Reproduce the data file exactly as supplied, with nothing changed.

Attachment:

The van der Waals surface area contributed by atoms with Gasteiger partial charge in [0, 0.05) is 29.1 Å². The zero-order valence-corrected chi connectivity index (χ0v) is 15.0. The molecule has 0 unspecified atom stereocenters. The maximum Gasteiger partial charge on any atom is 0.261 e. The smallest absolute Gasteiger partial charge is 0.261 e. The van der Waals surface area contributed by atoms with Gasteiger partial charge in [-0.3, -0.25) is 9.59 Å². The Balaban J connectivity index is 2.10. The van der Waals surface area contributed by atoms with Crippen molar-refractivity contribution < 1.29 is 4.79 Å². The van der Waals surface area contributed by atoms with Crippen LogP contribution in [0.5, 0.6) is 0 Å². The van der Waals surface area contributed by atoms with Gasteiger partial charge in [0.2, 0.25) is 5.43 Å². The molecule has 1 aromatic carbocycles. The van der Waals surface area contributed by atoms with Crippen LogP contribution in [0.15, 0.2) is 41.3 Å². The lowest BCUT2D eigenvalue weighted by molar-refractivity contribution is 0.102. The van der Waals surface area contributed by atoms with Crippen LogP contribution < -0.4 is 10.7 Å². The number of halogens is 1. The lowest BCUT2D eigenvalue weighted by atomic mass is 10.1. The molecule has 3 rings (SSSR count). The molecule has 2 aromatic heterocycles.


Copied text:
The van der Waals surface area contributed by atoms with Gasteiger partial charge in [0, 0.05) is 29.1 Å². The zero-order valence-corrected chi connectivity index (χ0v) is 15.0. The molecule has 0 unspecified atom stereocenters. The maximum Gasteiger partial charge on any atom is 0.261 e. The smallest absolute Gasteiger partial charge is 0.261 e. The van der Waals surface area contributed by atoms with Gasteiger partial charge in [-0.3, -0.25) is 9.59 Å². The Balaban J connectivity index is 2.10. The van der Waals surface area contributed by atoms with Crippen molar-refractivity contribution < 1.29 is 4.79 Å². The van der Waals surface area contributed by atoms with Crippen LogP contribution in [0.5, 0.6) is 0 Å². The van der Waals surface area contributed by atoms with Gasteiger partial charge in [0.2, 0.25) is 5.43 Å². The molecule has 1 aromatic carbocycles. The van der Waals surface area contributed by atoms with Crippen LogP contribution in [0.15, 0.2) is 41.3 Å². The lowest BCUT2D eigenvalue weighted by molar-refractivity contribution is 0.102. The van der Waals surface area contributed by atoms with Crippen LogP contribution < -0.4 is 10.7 Å². The number of halogens is 1. The lowest BCUT2D eigenvalue weighted by atomic mass is 10.1. The molecule has 3 rings (SSSR count). The molecule has 2 aromatic heterocycles.